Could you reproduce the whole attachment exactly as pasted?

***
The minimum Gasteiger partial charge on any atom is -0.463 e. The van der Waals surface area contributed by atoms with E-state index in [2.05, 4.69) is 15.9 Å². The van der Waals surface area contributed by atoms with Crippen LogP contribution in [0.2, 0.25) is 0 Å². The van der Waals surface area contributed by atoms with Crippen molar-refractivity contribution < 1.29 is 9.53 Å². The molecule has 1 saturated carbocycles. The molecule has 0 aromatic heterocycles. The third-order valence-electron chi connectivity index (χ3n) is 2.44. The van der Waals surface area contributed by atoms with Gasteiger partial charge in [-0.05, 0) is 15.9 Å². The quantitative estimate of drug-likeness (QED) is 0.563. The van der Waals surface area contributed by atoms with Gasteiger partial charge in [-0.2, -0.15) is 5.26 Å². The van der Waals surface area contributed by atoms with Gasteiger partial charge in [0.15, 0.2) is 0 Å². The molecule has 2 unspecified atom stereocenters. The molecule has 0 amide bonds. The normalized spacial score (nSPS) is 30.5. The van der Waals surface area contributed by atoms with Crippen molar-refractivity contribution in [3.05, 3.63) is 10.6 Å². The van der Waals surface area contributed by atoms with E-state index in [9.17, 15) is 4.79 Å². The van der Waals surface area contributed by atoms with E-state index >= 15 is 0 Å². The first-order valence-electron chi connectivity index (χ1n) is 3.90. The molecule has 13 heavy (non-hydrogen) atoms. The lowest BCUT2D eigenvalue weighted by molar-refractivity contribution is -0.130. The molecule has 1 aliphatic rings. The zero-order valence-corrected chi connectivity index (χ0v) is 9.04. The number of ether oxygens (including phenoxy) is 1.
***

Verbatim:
The minimum Gasteiger partial charge on any atom is -0.463 e. The van der Waals surface area contributed by atoms with E-state index in [2.05, 4.69) is 15.9 Å². The van der Waals surface area contributed by atoms with Crippen LogP contribution in [0.2, 0.25) is 0 Å². The van der Waals surface area contributed by atoms with Crippen molar-refractivity contribution < 1.29 is 9.53 Å². The molecule has 1 saturated carbocycles. The molecule has 0 aromatic heterocycles. The third-order valence-electron chi connectivity index (χ3n) is 2.44. The van der Waals surface area contributed by atoms with Gasteiger partial charge in [-0.05, 0) is 15.9 Å². The quantitative estimate of drug-likeness (QED) is 0.563. The van der Waals surface area contributed by atoms with Gasteiger partial charge in [-0.2, -0.15) is 5.26 Å². The van der Waals surface area contributed by atoms with Gasteiger partial charge in [0.15, 0.2) is 0 Å². The molecule has 2 unspecified atom stereocenters. The molecule has 0 amide bonds. The normalized spacial score (nSPS) is 30.5. The van der Waals surface area contributed by atoms with Crippen molar-refractivity contribution in [3.05, 3.63) is 10.6 Å². The van der Waals surface area contributed by atoms with E-state index in [9.17, 15) is 4.79 Å². The van der Waals surface area contributed by atoms with E-state index >= 15 is 0 Å². The first-order valence-electron chi connectivity index (χ1n) is 3.90. The molecule has 13 heavy (non-hydrogen) atoms. The lowest BCUT2D eigenvalue weighted by molar-refractivity contribution is -0.130. The molecule has 1 aliphatic rings. The zero-order valence-corrected chi connectivity index (χ0v) is 9.04. The number of ether oxygens (including phenoxy) is 1.